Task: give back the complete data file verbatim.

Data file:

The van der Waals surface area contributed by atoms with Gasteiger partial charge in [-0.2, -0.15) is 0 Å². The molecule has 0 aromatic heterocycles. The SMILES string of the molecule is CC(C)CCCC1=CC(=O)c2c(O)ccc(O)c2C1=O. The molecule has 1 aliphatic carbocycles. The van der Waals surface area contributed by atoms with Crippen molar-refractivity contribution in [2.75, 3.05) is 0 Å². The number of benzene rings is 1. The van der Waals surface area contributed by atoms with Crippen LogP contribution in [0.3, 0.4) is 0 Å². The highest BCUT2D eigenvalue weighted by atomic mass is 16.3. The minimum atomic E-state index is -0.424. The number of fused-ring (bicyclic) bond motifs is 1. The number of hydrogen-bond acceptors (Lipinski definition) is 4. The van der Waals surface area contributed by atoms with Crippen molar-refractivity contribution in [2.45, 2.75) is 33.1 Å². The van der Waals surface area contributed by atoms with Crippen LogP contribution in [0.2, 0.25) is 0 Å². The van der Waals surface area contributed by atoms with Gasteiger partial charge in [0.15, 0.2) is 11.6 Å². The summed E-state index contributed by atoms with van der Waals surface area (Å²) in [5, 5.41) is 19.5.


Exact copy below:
The van der Waals surface area contributed by atoms with Gasteiger partial charge in [-0.2, -0.15) is 0 Å². The molecule has 0 aromatic heterocycles. The SMILES string of the molecule is CC(C)CCCC1=CC(=O)c2c(O)ccc(O)c2C1=O. The molecule has 1 aliphatic carbocycles. The van der Waals surface area contributed by atoms with Crippen molar-refractivity contribution in [2.75, 3.05) is 0 Å². The number of benzene rings is 1. The van der Waals surface area contributed by atoms with Crippen LogP contribution in [0.3, 0.4) is 0 Å². The highest BCUT2D eigenvalue weighted by atomic mass is 16.3. The minimum atomic E-state index is -0.424. The number of fused-ring (bicyclic) bond motifs is 1. The number of hydrogen-bond acceptors (Lipinski definition) is 4. The van der Waals surface area contributed by atoms with Crippen molar-refractivity contribution in [2.45, 2.75) is 33.1 Å². The van der Waals surface area contributed by atoms with Crippen LogP contribution in [0.2, 0.25) is 0 Å². The van der Waals surface area contributed by atoms with Gasteiger partial charge in [0.15, 0.2) is 11.6 Å². The summed E-state index contributed by atoms with van der Waals surface area (Å²) in [5, 5.41) is 19.5.